Where have I been?  Well, I have been stuck.  Stuck in a dark place in the corner of my mind.  I really am an optimistic person.  I know you are starting to question that right?  Continued work demands combined with my continuing fatigue and tremor – despite my medications, really was (and is) getting to me.  I called the Movement Disorder Specialist a few weeks ago and his nurse indicated that the middle of November was the earliest that I can see him – and that they wouldn’t change my medication until he visits with me again in person.

My tremor, which is the least thing that bothered me, came back with a vengeance.  Yet the most bothersome aspects of my illness are  the increase in fatigue, apathy, stiffness, and lack of focus – these are the main things that I struggle with as a therapist.  These factors create a difficulty when I am trying to conduct about six hours of groups per day, all the while, my boss keeps wanting to add to my work load as she wants to keep me busy (as well as grow her business). This workload stress was icing on my cake of sorrow.  At work (as a therapist), I can not show any sorrow.  It is not that I see depression as a sign of weakness – quite the contrary, I empathize with my clients.  However, when you are a therapist, you can’t show depression as it is considered an impairment – one that can cost you your license.

I came up with ideas – but they seem to all go down the drain.  The first idea was to get a medication change right away – but that was shot down (see above – by the nurse) and now I am waiting until I can see the Movement Disorder Specialist.  I tried to insist to my boss that due to my illness, I can only do so much, but my fellow coworker therapist gets dumped more work on her if I show any signs of slowing down, and my boss “can’t justify” hiring anyone else to help out right now.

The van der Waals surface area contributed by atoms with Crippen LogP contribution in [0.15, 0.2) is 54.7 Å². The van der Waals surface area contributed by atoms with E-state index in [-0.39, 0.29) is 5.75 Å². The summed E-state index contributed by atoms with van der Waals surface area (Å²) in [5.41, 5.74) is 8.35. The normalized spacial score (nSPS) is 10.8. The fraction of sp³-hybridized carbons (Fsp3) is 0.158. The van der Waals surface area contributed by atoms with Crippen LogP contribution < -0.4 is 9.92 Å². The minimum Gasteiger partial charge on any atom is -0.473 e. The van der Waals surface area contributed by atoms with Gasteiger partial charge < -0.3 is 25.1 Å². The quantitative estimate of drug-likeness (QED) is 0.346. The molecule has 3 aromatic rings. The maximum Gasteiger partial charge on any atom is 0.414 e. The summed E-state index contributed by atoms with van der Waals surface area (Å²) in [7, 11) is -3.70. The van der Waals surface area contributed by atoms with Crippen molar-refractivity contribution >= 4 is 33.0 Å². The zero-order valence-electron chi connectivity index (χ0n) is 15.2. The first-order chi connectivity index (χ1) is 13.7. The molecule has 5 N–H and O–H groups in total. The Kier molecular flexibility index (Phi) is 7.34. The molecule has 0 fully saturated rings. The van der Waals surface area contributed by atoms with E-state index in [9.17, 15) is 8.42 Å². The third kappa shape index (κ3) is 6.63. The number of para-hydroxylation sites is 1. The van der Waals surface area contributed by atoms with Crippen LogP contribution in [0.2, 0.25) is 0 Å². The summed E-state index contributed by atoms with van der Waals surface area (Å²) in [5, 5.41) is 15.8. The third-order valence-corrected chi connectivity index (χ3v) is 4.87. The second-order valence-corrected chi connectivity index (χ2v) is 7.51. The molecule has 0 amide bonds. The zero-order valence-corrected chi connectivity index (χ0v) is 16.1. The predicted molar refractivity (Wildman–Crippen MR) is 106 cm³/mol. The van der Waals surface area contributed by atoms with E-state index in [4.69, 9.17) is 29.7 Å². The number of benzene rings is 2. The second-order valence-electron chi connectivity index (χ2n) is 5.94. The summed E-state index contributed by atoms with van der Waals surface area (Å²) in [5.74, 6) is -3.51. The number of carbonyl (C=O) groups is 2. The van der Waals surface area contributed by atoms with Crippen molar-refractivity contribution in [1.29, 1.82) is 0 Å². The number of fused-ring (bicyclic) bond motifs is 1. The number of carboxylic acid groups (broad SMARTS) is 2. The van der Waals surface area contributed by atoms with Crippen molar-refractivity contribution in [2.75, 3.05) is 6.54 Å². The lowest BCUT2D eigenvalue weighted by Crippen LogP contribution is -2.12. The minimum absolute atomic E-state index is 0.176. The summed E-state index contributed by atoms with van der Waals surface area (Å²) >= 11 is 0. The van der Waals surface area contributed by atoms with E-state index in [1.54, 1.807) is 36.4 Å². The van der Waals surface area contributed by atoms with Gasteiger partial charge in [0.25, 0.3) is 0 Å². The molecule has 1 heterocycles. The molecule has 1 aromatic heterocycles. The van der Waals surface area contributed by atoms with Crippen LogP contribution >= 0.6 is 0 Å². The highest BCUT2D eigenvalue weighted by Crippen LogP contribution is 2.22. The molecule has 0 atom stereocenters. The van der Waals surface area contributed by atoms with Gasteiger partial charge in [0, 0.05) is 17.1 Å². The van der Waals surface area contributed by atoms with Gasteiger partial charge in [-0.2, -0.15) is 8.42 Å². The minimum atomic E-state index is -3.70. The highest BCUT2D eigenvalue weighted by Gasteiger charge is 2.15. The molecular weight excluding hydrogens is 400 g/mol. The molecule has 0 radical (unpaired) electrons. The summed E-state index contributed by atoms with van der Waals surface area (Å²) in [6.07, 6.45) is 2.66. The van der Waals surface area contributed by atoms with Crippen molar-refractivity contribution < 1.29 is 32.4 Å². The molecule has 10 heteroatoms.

I thought about quitting my job right away or going for government disability, but as I mentioned before, I am financially needing to work – and can not thrive on just the income of my wife.  It is not as if we have a bunch of unnecessary  expenses to sacrifice, as we already have a low mortgage payment and no car payments.  It also seems that everything is so expensive these days: repairs, school expenses for kids, clothing for my daughter, medical expenses, etc.

My mind even went to some scary places with options, triggering the negative thought machine of my mind and activating some great anxiety with some very real conclusions.  My Parkinson’s is progressive – it is a progressive illness.  Despite my wife’s optimism that the doctor will give me some kind of medication that will keep me working until old age, I feel a sense of drain.  I have always had a good solid work ethic and it pains me to say this, but I am getting tired.

My doctor said on my first visit that you don’t die of Parkinson’s. He is right – in the same sense as one doesn’t die from the physical act of jumping from a cliff – it is the rocks way below, or the heart attack that you have on the way down, or the final impact from that fall that kills you. The truth is that Parkinson’s can be an ugly disease no matter how optimistic a person that you are.

So I have decided that if I can’t get my boss to stop piling on work, and if I can’t manage at current levels of workload – I am going to request to work part-time.  This will really hurt financially but this is the most realistic option I can see at the moment.  Keep on!